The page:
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J Physiol. 2007 Aug 15;583(Pt 1):195-212. Epub 2007 May 31.

Rate, extent and concentration dependence of histamine-evoked Weibel-Palade body exocytosis determined from individual fusion events in human endothelial cells.

Author information

1
Medical Research Councils National Institute for Medical Research, Mill Hill, London NW7 1AA, UK.

Abstract

The rate, concentration dependence and extent of histamine-evoked Weibel-Palade body (WPB) exocytosis were investigated with time-resolved fluorescence microscopy in cultured human umbilical vein endothelial cells expressing WPB-targeted chimeras of enhanced green fluorescent protein (EGFP). Exocytosis of single WPBs was characterized by an increase in EGFP fluorescence, morphological changes and release of WPB contents. The fluorescence increase was due to a rise of intra-WPB pH from resting levels, estimated as pH 5.45+/-0.26 (s.d., n=144), to pH 7.40. It coincided with uptake of extracellular Alexa-647, indicating the formation of a fusion pore, prior to loss of fluorescent contents. Delays between the increase in intracellular free calcium ion concentration evoked by histamine and the first fusion event were 10.0+/-4.42 s (n=9 cells) at 0.3 microM histamine and 1.57+/-0.21 s (n=15 cells) at 100 microM histamine, indicating the existence of a slow process or processes in histamine-evoked WPB exocytosis. The maximum rates of exocytosis were 1.20+/-0.16 WPB s(-1) (n=9) at 0.3 microM and 3.66+/-0.45 WPB s(-1) at 100 microM histamine (n=15). These occurred 2-5 s after histamine addition and declined to lower rates with continued stimulation. The initial delays and maximal rate of exocytosis were unaffected by removal of external Ca2+ indicating that the initial burst of secretion is driven by Ca2+ release from internal stores, but sustained exocytosis required external Ca2+. Data were compared to exocytosis evoked by a maximal concentration of the strong secretagogue ionomycin (1 microM), for which there was a delay between calcium elevation and secretion of 1.67+/-0.24 s (n=6), and a peak fusion rate of approximately 10 WPB s(-1).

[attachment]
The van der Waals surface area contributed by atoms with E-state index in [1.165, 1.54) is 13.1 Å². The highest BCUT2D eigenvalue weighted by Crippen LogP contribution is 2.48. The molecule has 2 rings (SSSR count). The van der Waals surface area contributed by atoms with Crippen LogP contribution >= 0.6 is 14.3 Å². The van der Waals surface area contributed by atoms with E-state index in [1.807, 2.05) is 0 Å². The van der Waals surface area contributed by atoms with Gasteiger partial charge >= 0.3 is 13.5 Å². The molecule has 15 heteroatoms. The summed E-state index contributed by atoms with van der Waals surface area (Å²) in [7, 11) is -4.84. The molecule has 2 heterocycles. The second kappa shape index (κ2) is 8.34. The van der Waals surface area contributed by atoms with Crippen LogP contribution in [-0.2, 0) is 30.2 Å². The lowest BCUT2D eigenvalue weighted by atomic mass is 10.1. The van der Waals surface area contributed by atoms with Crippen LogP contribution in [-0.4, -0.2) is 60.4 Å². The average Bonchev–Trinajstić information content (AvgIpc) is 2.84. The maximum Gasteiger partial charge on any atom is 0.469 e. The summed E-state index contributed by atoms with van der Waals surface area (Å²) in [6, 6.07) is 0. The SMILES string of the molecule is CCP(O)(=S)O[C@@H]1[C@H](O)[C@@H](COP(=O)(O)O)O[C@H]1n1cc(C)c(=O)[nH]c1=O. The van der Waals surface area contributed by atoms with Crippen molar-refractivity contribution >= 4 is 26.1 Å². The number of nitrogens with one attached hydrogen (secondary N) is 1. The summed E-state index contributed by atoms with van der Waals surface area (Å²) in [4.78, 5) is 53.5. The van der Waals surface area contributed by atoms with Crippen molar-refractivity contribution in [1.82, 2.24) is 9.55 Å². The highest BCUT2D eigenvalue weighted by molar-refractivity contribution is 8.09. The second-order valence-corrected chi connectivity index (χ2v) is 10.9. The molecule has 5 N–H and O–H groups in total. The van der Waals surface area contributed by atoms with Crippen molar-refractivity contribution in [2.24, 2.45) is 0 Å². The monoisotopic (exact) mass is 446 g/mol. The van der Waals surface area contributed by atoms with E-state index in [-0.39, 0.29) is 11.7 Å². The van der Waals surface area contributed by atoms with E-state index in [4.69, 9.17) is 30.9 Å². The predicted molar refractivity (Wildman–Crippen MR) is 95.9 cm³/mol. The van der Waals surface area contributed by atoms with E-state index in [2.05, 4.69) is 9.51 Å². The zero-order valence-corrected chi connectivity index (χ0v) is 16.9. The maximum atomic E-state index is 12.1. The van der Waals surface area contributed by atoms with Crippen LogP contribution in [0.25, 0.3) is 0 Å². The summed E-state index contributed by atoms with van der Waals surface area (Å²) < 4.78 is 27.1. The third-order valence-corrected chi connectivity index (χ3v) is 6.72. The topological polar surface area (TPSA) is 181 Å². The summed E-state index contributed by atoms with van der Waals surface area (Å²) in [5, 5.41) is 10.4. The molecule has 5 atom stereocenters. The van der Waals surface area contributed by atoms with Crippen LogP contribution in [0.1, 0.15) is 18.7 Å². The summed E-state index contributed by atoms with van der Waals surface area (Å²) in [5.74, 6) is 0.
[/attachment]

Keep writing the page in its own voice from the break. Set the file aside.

PMID:
17540703
PMCID:
PMC2277235
DOI:
10.1113/jphysiol.2007.132993
[Indexed for MEDLINE]
Free PMC Article

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